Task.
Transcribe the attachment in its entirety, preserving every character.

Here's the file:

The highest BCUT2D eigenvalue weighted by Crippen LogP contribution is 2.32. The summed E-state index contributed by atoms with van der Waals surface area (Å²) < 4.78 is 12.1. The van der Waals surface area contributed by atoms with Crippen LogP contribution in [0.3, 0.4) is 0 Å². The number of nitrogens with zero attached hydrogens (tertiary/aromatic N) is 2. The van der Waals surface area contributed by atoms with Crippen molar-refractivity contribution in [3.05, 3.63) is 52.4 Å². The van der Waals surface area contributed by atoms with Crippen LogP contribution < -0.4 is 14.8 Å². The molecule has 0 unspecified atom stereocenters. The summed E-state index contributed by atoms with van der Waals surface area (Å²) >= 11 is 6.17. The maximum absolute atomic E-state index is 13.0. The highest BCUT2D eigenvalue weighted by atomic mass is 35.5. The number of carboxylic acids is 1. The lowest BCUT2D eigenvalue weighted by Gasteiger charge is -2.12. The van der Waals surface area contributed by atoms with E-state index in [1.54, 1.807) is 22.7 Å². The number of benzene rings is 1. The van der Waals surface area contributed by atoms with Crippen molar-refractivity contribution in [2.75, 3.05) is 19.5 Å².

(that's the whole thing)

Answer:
The highest BCUT2D eigenvalue weighted by Crippen LogP contribution is 2.32. The summed E-state index contributed by atoms with van der Waals surface area (Å²) < 4.78 is 12.1. The van der Waals surface area contributed by atoms with Crippen LogP contribution in [0.3, 0.4) is 0 Å². The number of nitrogens with zero attached hydrogens (tertiary/aromatic N) is 2. The van der Waals surface area contributed by atoms with Crippen molar-refractivity contribution in [3.05, 3.63) is 52.4 Å². The van der Waals surface area contributed by atoms with Crippen LogP contribution < -0.4 is 14.8 Å². The molecule has 0 unspecified atom stereocenters. The summed E-state index contributed by atoms with van der Waals surface area (Å²) >= 11 is 6.17. The maximum absolute atomic E-state index is 13.0. The highest BCUT2D eigenvalue weighted by atomic mass is 35.5. The number of carboxylic acids is 1. The lowest BCUT2D eigenvalue weighted by Gasteiger charge is -2.12. The van der Waals surface area contributed by atoms with E-state index in [1.54, 1.807) is 22.7 Å². The number of benzene rings is 1. The van der Waals surface area contributed by atoms with Crippen molar-refractivity contribution in [2.75, 3.05) is 19.5 Å².